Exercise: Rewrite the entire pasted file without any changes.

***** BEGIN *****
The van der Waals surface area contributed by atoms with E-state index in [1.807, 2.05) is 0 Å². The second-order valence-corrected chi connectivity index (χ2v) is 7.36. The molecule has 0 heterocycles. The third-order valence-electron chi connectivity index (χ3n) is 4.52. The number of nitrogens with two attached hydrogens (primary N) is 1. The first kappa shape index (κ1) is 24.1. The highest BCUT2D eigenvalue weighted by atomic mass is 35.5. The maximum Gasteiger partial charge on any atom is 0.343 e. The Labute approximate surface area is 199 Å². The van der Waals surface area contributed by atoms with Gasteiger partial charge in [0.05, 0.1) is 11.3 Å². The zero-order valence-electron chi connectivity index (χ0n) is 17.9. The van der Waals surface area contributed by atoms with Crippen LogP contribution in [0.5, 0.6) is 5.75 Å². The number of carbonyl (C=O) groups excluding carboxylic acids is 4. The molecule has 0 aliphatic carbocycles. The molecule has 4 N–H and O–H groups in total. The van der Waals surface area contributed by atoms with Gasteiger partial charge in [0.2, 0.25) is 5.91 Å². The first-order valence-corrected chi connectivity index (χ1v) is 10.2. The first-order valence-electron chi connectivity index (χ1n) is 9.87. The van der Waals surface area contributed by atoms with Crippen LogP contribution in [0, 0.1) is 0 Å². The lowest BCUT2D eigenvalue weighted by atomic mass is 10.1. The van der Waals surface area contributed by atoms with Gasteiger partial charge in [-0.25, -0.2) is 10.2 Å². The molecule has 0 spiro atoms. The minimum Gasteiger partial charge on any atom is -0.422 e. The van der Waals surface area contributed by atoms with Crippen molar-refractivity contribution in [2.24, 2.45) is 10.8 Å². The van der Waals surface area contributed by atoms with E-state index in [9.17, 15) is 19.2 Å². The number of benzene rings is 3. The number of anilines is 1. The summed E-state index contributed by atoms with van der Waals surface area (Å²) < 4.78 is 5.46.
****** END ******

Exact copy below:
The van der Waals surface area contributed by atoms with E-state index in [1.807, 2.05) is 0 Å². The second-order valence-corrected chi connectivity index (χ2v) is 7.36. The molecule has 0 heterocycles. The third-order valence-electron chi connectivity index (χ3n) is 4.52. The number of nitrogens with two attached hydrogens (primary N) is 1. The first kappa shape index (κ1) is 24.1. The highest BCUT2D eigenvalue weighted by atomic mass is 35.5. The maximum Gasteiger partial charge on any atom is 0.343 e. The Labute approximate surface area is 199 Å². The van der Waals surface area contributed by atoms with Gasteiger partial charge in [0.05, 0.1) is 11.3 Å². The zero-order valence-electron chi connectivity index (χ0n) is 17.9. The van der Waals surface area contributed by atoms with Crippen LogP contribution in [0.5, 0.6) is 5.75 Å². The number of carbonyl (C=O) groups excluding carboxylic acids is 4. The molecule has 0 aliphatic carbocycles. The molecule has 4 N–H and O–H groups in total. The van der Waals surface area contributed by atoms with Gasteiger partial charge in [0.2, 0.25) is 5.91 Å². The first-order valence-corrected chi connectivity index (χ1v) is 10.2. The first-order valence-electron chi connectivity index (χ1n) is 9.87. The van der Waals surface area contributed by atoms with Crippen LogP contribution in [0, 0.1) is 0 Å². The lowest BCUT2D eigenvalue weighted by atomic mass is 10.1. The van der Waals surface area contributed by atoms with Gasteiger partial charge in [-0.25, -0.2) is 10.2 Å². The molecule has 0 spiro atoms. The minimum Gasteiger partial charge on any atom is -0.422 e. The van der Waals surface area contributed by atoms with Crippen molar-refractivity contribution in [2.24, 2.45) is 10.8 Å². The van der Waals surface area contributed by atoms with E-state index in [9.17, 15) is 19.2 Å². The number of benzene rings is 3. The number of anilines is 1. The summed E-state index contributed by atoms with van der Waals surface area (Å²) < 4.78 is 5.46.